I've known from the first e-mail from Peggy that this would be an historically memorable and emotional experience for all of us:
alums, teachers , alums who are parents of alums and two or three generations of New Lincoln People.

I see Anne Zuckerman and her child in the audience and I must give her a hug before I can continue. We've worried and prayed for her ever since we learned that she was in the earthquake in Chengu. Now she is back on home soil and safe.

IN 1917, just as World War 1 was ending, the founders opened an experimental and progressive school named after the great Emancipator: Lincoln .. Its purpose was to solve some of the problems of what we teach and how we teach and how children and teens learn.

The debate still rages in the land but you are the heirs to what was great about that experiment.

Today you and I and your teachers, look back at all the permutations wrought by the century; for the Lincoln and the New Lincoln Schools have a genealogy as interesting and complicated at that of the Tudors or Stuarts we once studied here.

This educational experiment shone brightly in the 50's when we joined the nation's history with direct participation in the legal solutions to our national integration problems.

In the 60's major social turbulence and political crises reared their ugly heads in our world, our nation and our city. these caused us to evacuate this facility for a safer home on the eastside. It caused the state to sieze the facility by eminent domain and establish this place.

When Peggy asked me about the building I had forgotten where my classroom was. But the class of 1960 had made its yearbook cover a drawing of students rising through the building in the elevator.. It was a rendered slice of the building. And a few days ago I looked at it carefully and saw I had written in a corner: 705. That was our core class. And I want to see it again. Today.

You will find in private conversations why so many of your teachers accepted your invitation to return and you will remember the fine moments of their youth and their remarkable craftsmanship, their humanity and academic substance Most are all here by first names and they will see you in their academic bailiwicks as we move around the building. All of them are personally memorable figures in their own right.

Now that we are here and see what has been wrought, don't call it a jail! don't called it a prison! What we see here in some ways reflects a mission which is humanistic too and a teaching institution in so many ways similar in objective to ours.

Something quite marvelous must have happened here to require all the other classes to join you 68ers. To appreciate dare I say . . . even Hallow this ground. This is the incubator in which you learned who you were and whom you could or would become, And you are here forty years later!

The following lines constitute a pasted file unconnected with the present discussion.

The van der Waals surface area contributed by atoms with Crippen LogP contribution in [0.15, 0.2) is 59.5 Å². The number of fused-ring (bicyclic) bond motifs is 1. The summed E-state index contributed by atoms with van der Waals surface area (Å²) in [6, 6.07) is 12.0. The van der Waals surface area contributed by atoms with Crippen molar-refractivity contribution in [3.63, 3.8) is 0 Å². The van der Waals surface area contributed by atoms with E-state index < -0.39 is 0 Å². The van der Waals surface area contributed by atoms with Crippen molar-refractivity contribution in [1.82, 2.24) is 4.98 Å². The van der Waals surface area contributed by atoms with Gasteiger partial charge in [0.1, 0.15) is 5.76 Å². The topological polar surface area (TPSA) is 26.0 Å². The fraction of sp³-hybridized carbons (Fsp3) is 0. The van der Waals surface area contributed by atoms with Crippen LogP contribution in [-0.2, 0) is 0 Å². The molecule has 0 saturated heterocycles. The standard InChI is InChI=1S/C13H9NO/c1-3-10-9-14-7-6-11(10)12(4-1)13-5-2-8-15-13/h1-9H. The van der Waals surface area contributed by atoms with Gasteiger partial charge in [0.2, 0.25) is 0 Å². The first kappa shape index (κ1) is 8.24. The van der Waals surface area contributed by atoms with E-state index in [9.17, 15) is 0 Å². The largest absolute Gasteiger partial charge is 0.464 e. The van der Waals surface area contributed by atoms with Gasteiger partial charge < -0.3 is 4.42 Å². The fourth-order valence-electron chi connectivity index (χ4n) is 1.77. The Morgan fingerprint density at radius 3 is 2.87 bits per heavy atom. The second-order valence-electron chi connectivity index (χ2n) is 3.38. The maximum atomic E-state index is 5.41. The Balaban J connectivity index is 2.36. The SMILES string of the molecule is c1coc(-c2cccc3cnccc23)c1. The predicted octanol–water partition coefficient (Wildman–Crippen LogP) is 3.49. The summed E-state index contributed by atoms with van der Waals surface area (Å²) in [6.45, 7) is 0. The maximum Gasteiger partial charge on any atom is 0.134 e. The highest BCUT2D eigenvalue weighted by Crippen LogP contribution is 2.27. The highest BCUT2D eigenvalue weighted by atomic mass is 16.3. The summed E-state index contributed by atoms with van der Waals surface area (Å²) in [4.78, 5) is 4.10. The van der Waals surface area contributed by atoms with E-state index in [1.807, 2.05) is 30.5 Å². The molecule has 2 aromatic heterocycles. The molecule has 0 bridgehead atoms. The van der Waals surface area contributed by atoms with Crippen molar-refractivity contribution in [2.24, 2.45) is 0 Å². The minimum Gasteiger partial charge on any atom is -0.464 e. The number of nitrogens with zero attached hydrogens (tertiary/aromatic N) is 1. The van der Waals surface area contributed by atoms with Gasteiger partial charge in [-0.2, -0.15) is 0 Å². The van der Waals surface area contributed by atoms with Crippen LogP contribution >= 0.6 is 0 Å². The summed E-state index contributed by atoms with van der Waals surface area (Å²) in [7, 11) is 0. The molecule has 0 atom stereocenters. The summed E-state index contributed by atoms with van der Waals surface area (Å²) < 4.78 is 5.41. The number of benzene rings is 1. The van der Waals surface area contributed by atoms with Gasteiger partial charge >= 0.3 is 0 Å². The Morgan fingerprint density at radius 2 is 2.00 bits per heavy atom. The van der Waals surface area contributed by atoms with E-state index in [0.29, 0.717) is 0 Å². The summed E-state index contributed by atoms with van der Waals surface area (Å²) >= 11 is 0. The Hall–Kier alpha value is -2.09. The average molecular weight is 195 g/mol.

Some of you have parents who were part of the early childhood of the school; some of your grandparents played a role in New Lincoln's adolescence and its long term and fiscal survival.

These classes have assembled after traveling many main streets and byways, and there is magic here in the moment, testing what we taught and what we learned and what we all questioned.

So much has happened since we separated.. We see the political changes shifting around us at this very moment. You've seen an election we couldn't imagine or covet in our youth. Our families and alums were then in the forefront of now current communications, film and technology, authorship, teaching and all of the fine arts, medicine, law and international political writing. Whenever I read a newspaper or magazine or visit the web I have looked and found your names and faces.

As for me I have two secrets to tell you about

I got my name the first week I came to New Lincoln to teach. Dr Brooks (Sylvia's dad) asked: "What do you want to be called?" I had been known as "V", and "Mac" (My maiden name was Mc Carroll) and even known as "Nell". Before I could respond he said "Why not let us call your Verne?" Everyone here seemed to have had a short name..

So I became and remain Verne, pleased at that decision he made for me since he was a remarkable person and administrator,.

Finally what do I feel at this very moment: among you: When I was a young thing my foreign language was German and I was a great admirer of Goethe's Faust, the drama and the opera. There is the bargain between Faust and Mephistopheles and Faust must lose his soul if there is ever a point in which things are so intensely, overwhelmingly beautiful that he asks the moment to continue. This is such a moment for me now...
I am not going to make a bargain with Satan but this is a moment in my life in which I will say what Faust says:


Remain fair moment you are indeed so lovely.

What a reunion!!!!!